Seeing and communicating with people is an important part of brain stimulation anyway and if you no longer work or see less of people because of your new circumstances, that in itself can be a problem.
Holidays and other changes to routine: A great refresher for all of us but a change of routine for me often means a total loss of routine.
I need reminders to start again and a lot of discipline. These are skills anyone working at home has to have, but if you’ve almost forgotten what props were working, it’s harder to get going again. I now document these and leave myself notes for when I return to my desk. A bit like Paddington Bear’s ‘Notes to Self..”
Perfectionism and Procrastination: I like to get things right to the degree that it has hampered me finishing tasks – I polish things to perfection or put off nasty jobs! I have finally learned perfectionism is NOT something to strive for! (unless you’re a brain surgeon or concert violinist..) Perfectionism gets in the way of progress. Perfectionist tendencies lead to fear of failure or not being good enough which leads to self-defeating procrastination..
..And if you don’t start something – including a new habit – you cannot begin to get better.
4. In Summary I have found it useful to:
Implement a number of trusty props and prompts and stick with them long enough to develop new habits, whilst recognising which are most effective for me.
Remember my brain wasn’t perfect, nor were all my cognitive abilities before chemotherapy. For example, I have to acknowledge there were elements of distractibility already there. Because my brain seeks novelty, I don’t try and force it to stay on the same task all day – I think that leads to a diminishing return as far as intrinsic motivation goes! I change tasks regularly.
However, flitting from small thing to small thing, abandoning difficult tasks in favour of easy ones i.e. procrastination has needed me to force myself to practice sticking with unpleasant tasks for longer and contracting with myself to set periods of time to work at certain things.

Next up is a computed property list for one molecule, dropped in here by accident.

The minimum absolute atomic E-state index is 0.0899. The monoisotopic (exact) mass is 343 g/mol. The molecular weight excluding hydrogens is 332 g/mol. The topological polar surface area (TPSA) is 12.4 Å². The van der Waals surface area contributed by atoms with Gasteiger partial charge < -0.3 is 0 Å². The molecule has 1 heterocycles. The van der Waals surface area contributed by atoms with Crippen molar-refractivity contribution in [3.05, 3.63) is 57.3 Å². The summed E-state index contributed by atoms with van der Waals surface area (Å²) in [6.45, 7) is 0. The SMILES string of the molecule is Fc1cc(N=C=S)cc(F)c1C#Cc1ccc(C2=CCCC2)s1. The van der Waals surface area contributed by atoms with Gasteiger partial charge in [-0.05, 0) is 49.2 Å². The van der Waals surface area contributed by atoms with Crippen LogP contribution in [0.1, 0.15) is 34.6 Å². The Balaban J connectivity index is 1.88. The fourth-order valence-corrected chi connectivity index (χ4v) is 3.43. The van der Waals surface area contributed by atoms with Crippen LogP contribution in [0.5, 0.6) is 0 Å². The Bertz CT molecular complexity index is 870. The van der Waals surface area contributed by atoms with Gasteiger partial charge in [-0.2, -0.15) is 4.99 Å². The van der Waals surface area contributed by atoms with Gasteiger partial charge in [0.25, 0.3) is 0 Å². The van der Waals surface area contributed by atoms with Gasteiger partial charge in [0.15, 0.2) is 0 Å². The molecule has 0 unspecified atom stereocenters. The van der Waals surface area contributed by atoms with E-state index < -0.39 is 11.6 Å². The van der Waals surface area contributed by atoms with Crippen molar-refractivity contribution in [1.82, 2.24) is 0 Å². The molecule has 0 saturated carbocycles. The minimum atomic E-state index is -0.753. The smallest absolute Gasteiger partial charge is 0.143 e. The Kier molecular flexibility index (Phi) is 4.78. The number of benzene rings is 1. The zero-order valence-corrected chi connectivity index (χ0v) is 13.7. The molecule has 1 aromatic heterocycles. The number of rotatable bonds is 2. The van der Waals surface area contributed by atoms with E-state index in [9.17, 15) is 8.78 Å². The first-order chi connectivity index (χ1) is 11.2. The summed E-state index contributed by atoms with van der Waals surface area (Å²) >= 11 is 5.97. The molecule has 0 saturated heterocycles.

I also find setting a timer a useful reminder to stay focused on specific tasks and to help stop my thinking from ‘drifting’.
Recognise well worn habits and check they’re not counter productive. I’ve recently given up playing games on my iPad over breakfast, as I think that may be training my brain into a narrow, single focus. Instead, I write three pages of anything that comes into my head before reading, speaking or doing much other than make the first cup of tea for the day – this is a trick I have picked up reading about fostering creativity – Encourage your brain to be expansive and ‘warm’ it up at the start of the day. (You don’t need to want to be a poet, writer or artist of any sort for it to have a positive effect. See The Artist’s Way by Julia Cameron)
Find the humour in frustrations – if you have time check out an old post of mine Writer Driven by Distraction – I’m pleased to say I think I am more focused than this most days!
When times are rough, acknowledge them. Facing them helps identify what will equip you to deal better with them, but always, always count your blessings as well – Antidote all the bad stuff with what is still good in your life. Practice finding it.
Finally, I have found it useful to look back over longer periods of time to identify progress and remember:
Progress, not Perfection!
NEXT TIME IN PART IV: NEXT TIME: A LOOK AT STRATEGIES TO HELP YOU DEVELOP YOUR OWN REHABILITATION STRATEGY FOR DEALING WITH THE CONSEQUENCES OF CHEMO BRAIN INCLUDING MEMORY LOSS AND IMPAIRED ORGANISATION SKILLS.